A piece I wrote for Coastal Braid, Cape Breton, Nova Scotia’s Queer and Trans magazine.
“The first time I remember hearing the word queer was in my nanny’s smoky basement apartment.
You see, my dad’s mother was born and raised in Reserve Mines, one of 18 children. Long after she moved to the mainland to live with my aunt, her Glace Bay accent and vernacular stayed put. It was never just “Jesus”, but always “Jesus Mary and Joseph” and I don’t think I ever heard my nanny, or her siblings, pronounce the “t” at the end of the word what, ever.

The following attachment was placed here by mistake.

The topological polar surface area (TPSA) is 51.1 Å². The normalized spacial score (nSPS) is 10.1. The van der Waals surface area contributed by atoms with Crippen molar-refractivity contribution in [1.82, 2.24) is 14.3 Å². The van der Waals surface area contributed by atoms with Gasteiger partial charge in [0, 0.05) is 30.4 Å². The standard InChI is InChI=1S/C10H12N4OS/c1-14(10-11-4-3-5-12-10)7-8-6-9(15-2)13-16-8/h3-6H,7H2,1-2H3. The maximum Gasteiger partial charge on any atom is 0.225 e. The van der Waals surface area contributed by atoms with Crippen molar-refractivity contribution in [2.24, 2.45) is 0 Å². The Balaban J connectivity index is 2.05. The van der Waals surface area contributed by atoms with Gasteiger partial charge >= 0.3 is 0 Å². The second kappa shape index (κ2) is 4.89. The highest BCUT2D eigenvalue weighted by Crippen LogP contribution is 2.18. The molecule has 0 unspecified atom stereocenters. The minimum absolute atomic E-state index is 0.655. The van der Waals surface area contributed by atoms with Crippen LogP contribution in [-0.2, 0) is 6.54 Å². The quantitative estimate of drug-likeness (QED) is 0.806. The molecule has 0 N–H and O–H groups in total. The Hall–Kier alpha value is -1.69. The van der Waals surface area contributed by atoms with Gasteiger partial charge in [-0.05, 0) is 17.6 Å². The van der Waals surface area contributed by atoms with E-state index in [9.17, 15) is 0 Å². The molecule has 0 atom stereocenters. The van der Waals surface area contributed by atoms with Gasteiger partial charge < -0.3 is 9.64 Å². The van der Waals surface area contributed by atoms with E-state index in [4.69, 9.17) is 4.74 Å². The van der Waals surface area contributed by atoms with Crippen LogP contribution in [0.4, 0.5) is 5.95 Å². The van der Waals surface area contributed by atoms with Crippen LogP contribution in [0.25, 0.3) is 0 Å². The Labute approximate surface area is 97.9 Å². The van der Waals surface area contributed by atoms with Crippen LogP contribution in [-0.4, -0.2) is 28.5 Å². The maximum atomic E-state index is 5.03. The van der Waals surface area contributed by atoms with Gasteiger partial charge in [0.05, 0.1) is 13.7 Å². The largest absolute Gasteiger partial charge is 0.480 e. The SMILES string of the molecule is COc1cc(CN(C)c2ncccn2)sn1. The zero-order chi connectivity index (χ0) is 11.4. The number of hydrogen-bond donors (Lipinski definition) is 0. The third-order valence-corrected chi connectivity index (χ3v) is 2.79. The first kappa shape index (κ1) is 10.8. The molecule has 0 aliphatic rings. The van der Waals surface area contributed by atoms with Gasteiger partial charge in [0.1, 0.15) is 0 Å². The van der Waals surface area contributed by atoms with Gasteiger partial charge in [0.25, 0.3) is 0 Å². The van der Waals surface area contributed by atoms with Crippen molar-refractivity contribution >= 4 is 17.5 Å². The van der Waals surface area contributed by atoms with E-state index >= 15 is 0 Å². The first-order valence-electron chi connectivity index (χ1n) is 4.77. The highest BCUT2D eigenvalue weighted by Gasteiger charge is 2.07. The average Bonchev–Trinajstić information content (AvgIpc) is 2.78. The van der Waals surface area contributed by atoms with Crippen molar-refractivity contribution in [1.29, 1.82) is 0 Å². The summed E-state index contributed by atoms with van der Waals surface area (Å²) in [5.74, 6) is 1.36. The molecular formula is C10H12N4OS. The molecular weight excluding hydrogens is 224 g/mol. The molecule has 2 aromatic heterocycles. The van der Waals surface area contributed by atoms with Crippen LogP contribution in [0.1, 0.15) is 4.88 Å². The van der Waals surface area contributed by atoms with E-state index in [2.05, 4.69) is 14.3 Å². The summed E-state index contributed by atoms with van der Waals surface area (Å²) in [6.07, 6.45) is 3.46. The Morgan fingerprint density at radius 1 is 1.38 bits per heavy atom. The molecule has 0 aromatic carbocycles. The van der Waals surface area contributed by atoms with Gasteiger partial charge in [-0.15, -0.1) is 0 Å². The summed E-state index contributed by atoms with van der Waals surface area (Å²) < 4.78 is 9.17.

My Nanny used queer as a descriptor for just about any inanimate object (“pass that queer thing over there”) or person (“he’s a queer one”). In the first case it was used when a word escaped you, it could be a stand in for the salt, a lamp or the remote control. In the second case it was used in the more Oxford Dictionary sense of the word; it meant strange, different, a little bit off. My mother’s mother in Sydney referred to people as “a queer little duck”.” CONT’D